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Biden Grapples With The Influx Of Migrants At The Southwestern U.S. Border


A growing influx of Central American migrants coming to the U.S. border - thousands of unaccompanied teens and children in U.S. custody, some held in jail-like facilities. More likely on the way. This is the urgent situation facing President Biden at the border today and an echo of the one he faced as vice president back in 2014. His approach so far is similar - focus on the root causes. Today, he sent three top officials to Mexico and Guatemala to discuss how to manage the increasing numbers of people trying to reach the U.S. Joining us to talk more about this is Franco Ordoñez, NPR's White House correspondent.

And, Franco, first tell us just the basics of this trip to Mexico.

FRANCO ORDOÑEZ, BYLINE: Well, I think this is a trip that really shows how urgent the situation really is. Most of the migrants to the U.S. border are from three Central American countries. Now, Mexico had been working with the former administration to keep them from making that journey through Mexico, but that largely stopped. Biden is now sending two top officials from the National Security Council and another from the State Department to the region. Roberta Jacobson - she will be leading talks with Mexico's foreign secretary, Marcelo Ebrard, and other top Mexican officials. She was actually an ambassador to Mexico during the Obama administration. And she'll be joined by Juan Gonzalez, the NSC's senior director for the region. Now, they'll be talking about how to manage the situation and also be exploring a joint development strategy for Mexico and the Northern Triangle countries, you know, trying to work together to address the root causes of migration.

CORNISH: Let's take one example - Guatemala. What's on the agenda there?

ORDOÑEZ: Well, Gonzalez, again from the NSC, and Ricardo Zuniga from the State Department will travel to Guatemala to meet with presidente - pardon me - President Alejandro Giammattei and his foreign minister, Pedro Brolo, and other economic and security officials. They will also meet with representatives from the private sector and civil society groups. You know, the big picture here is that President Biden feels that security and prosperity in Central America are closely linked to security and prosperity in the United States.

CORNISH: Give us some context here in terms of how Biden weighed in when he was vice president and maybe what he's doing differently this time around as president.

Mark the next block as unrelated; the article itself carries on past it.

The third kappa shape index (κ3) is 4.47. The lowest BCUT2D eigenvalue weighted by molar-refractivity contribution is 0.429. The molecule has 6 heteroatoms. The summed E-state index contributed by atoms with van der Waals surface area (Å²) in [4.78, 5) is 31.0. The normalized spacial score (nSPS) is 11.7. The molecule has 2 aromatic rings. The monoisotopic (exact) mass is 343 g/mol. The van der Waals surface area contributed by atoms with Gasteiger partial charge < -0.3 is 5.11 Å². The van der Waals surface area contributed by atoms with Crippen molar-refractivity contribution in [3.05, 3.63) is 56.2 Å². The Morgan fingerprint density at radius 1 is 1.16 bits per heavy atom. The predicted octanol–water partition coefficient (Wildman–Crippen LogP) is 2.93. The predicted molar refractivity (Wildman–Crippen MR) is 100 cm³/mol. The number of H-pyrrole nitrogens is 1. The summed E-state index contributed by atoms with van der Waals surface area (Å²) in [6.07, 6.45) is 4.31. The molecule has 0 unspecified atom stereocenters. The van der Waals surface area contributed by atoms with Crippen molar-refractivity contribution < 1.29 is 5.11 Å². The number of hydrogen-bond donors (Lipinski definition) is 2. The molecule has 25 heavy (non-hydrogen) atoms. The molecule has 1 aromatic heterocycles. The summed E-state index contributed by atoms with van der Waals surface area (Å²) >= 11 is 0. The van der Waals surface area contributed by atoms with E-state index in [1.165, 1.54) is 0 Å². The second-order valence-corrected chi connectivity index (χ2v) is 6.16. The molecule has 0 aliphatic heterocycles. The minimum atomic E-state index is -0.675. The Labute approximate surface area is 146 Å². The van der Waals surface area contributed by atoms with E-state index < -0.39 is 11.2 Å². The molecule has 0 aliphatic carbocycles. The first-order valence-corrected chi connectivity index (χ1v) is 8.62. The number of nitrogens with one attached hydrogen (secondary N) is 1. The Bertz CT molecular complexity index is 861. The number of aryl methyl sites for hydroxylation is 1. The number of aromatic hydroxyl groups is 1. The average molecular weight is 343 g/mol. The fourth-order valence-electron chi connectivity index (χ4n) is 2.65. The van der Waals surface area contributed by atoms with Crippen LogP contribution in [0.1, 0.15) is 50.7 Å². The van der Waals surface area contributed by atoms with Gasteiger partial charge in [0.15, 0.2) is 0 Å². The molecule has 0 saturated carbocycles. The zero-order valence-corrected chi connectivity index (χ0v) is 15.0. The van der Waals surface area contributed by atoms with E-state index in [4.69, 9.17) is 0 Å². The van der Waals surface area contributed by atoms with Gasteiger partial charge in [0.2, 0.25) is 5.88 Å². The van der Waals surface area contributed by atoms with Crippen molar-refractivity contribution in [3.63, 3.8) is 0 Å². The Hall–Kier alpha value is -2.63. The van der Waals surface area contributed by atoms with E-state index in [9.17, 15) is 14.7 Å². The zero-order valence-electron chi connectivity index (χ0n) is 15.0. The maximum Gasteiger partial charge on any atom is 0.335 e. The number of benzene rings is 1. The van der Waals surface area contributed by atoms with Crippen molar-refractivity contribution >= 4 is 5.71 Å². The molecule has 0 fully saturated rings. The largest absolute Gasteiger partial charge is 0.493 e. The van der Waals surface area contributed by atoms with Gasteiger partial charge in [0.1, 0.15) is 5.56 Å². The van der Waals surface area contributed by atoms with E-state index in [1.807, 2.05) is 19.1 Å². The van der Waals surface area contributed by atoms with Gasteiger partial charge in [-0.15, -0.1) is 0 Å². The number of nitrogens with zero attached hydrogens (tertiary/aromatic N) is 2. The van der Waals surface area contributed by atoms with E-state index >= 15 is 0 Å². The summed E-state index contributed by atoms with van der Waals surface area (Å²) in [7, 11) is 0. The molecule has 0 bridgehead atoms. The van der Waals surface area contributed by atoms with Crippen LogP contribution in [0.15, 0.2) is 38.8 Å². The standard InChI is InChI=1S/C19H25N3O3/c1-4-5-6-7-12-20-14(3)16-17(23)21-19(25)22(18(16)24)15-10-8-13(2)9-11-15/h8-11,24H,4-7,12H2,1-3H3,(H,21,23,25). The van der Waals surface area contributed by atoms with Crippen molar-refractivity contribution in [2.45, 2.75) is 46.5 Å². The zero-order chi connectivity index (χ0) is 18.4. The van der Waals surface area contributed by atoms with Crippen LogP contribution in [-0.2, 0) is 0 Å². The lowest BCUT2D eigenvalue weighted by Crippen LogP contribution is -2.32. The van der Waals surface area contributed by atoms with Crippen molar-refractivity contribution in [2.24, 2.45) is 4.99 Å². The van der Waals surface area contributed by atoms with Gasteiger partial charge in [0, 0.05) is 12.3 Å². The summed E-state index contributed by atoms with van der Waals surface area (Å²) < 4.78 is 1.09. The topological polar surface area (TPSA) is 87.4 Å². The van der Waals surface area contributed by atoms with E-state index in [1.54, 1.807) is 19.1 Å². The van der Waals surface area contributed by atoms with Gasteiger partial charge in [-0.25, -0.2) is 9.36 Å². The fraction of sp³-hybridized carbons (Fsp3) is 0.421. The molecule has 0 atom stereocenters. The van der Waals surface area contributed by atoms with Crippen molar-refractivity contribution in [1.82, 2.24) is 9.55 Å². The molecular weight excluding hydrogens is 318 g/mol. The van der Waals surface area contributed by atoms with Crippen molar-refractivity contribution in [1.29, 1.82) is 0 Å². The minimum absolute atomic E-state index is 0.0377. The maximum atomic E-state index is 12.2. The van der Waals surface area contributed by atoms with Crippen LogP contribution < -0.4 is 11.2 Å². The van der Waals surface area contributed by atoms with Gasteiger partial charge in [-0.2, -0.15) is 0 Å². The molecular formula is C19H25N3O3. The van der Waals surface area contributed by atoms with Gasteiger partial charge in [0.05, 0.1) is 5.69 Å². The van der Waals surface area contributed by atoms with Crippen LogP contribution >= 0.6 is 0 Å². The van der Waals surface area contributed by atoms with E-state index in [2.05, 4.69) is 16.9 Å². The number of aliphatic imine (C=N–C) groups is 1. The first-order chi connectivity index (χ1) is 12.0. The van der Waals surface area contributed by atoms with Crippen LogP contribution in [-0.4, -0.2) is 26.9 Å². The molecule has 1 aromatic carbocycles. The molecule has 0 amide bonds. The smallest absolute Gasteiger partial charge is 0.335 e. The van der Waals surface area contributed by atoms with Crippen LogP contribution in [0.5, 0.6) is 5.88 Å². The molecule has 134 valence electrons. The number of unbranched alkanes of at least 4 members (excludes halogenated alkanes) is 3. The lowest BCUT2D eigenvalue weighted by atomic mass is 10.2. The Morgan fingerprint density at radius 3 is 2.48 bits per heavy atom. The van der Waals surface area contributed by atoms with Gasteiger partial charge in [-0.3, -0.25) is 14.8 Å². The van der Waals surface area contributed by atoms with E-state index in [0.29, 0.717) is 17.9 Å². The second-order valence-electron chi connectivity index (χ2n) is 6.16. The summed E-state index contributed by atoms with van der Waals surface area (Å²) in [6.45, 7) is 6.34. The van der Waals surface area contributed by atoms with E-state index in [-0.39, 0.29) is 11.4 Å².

ORDOÑEZ: Well, as vice president, Biden led a similar effort to address the root causes of migration. It was called the Alliance for Prosperity, and it provided a billion dollars to help police training, judicial reform and end corruption. This time around, he wants to offer $4 billion. Now, I talked to Andrew Selee about this. He's the president of the Migration Policy Institute. He said Biden is finding out the hard reality about this challenge that faces all presidents and that it's not easy.

ANDREW SELEE: The border is to immigration politics what the Middle East is to foreign policy. You know, every president comes in determined to do something, focus on a different part of immigration and ends up sucked into the border in some way.

ORDOÑEZ: Now, frankly, Biden now owns this issue and the political fallout in a way that he didn't when he was just the vice president. And one big difference in his approach this time is that the administration is going to be a bit more clear-eyed about the realities of corruption at the highest level of these governments in Central America. The administration says they will only give the money to community and international organizations.

CORNISH: How has the Biden administration responded to criticism from Republicans who are claiming that Biden triggered this influx of migrants by reversing some of the restrictive immigration policies of President Trump's?

ORDOÑEZ: You know, it's been a difficult thing to answer. On the one hand, the Biden administration says, look; we're going to have a more humane policy and going to rebuild the asylum system, which was largely dismantled by the former administration. On the other hand, they're saying, don't come now. And there's a sense that that message is a little bit muddied. The White House insists they've been clear. They point to the thousands of radio ads and targeted social media ads in the region that they say have reached millions of people. But the numbers of people coming to the border are still high. And while the administration says that most people are turned away, children are not, and some families are not as well.

CORNISH: And will Biden visit the border?

ORDOÑEZ: Well, he said yesterday that he'll go at some point, but there's no sense that that will happen in the near future.

CORNISH: That's NPR White House correspondent Franco Ordoñez.

Thanks so much.

ORDOÑEZ: Thank you. Transcript provided by NPR, Copyright NPR.

Franco Ordoñez is a White House Correspondent for NPR's Washington Desk. Before he came to NPR in 2019, Ordoñez covered the White House for McClatchy. He has also written about diplomatic affairs, foreign policy and immigration, and has been a correspondent in Cuba, Colombia, Mexico and Haiti.